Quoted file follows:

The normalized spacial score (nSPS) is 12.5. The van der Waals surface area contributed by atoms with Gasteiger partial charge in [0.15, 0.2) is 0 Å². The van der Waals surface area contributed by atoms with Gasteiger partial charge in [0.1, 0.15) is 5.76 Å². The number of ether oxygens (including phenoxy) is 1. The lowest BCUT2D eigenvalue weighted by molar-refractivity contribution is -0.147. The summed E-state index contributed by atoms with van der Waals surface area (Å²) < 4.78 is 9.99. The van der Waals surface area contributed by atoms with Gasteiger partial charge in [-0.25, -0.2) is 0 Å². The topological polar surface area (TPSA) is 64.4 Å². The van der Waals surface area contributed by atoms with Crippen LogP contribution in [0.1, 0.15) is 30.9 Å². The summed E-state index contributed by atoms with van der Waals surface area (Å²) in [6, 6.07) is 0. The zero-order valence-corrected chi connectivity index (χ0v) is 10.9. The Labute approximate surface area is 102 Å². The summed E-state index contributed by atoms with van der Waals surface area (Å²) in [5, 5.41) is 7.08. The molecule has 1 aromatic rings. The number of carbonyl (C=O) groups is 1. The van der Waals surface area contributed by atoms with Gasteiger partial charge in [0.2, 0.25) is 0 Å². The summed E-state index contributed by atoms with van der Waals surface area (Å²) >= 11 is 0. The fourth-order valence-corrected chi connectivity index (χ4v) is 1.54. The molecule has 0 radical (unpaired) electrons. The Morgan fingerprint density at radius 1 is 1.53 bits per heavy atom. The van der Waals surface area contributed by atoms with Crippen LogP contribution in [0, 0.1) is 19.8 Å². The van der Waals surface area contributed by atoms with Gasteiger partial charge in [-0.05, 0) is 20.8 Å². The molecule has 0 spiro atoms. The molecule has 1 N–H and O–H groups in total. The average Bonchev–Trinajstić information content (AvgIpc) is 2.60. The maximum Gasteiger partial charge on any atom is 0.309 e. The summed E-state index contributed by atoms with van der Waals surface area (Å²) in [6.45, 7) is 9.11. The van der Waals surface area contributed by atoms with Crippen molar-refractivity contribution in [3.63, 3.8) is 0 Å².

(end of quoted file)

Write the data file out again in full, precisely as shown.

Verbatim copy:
The normalized spacial score (nSPS) is 12.5. The van der Waals surface area contributed by atoms with Gasteiger partial charge in [0.15, 0.2) is 0 Å². The van der Waals surface area contributed by atoms with Gasteiger partial charge in [0.1, 0.15) is 5.76 Å². The number of ether oxygens (including phenoxy) is 1. The lowest BCUT2D eigenvalue weighted by molar-refractivity contribution is -0.147. The summed E-state index contributed by atoms with van der Waals surface area (Å²) < 4.78 is 9.99. The van der Waals surface area contributed by atoms with Gasteiger partial charge in [-0.25, -0.2) is 0 Å². The topological polar surface area (TPSA) is 64.4 Å². The van der Waals surface area contributed by atoms with Crippen LogP contribution in [0.1, 0.15) is 30.9 Å². The summed E-state index contributed by atoms with van der Waals surface area (Å²) in [6, 6.07) is 0. The zero-order valence-corrected chi connectivity index (χ0v) is 10.9. The Labute approximate surface area is 102 Å². The summed E-state index contributed by atoms with van der Waals surface area (Å²) in [5, 5.41) is 7.08. The molecule has 1 aromatic rings. The number of carbonyl (C=O) groups is 1. The van der Waals surface area contributed by atoms with Gasteiger partial charge in [0.2, 0.25) is 0 Å². The summed E-state index contributed by atoms with van der Waals surface area (Å²) >= 11 is 0. The fourth-order valence-corrected chi connectivity index (χ4v) is 1.54. The molecule has 0 radical (unpaired) electrons. The Morgan fingerprint density at radius 1 is 1.53 bits per heavy atom. The van der Waals surface area contributed by atoms with Crippen LogP contribution in [0, 0.1) is 19.8 Å². The van der Waals surface area contributed by atoms with Gasteiger partial charge in [-0.05, 0) is 20.8 Å². The molecule has 0 spiro atoms. The molecule has 1 N–H and O–H groups in total. The average Bonchev–Trinajstić information content (AvgIpc) is 2.60. The maximum Gasteiger partial charge on any atom is 0.309 e. The summed E-state index contributed by atoms with van der Waals surface area (Å²) in [6.45, 7) is 9.11. The van der Waals surface area contributed by atoms with Crippen molar-refractivity contribution in [3.63, 3.8) is 0 Å².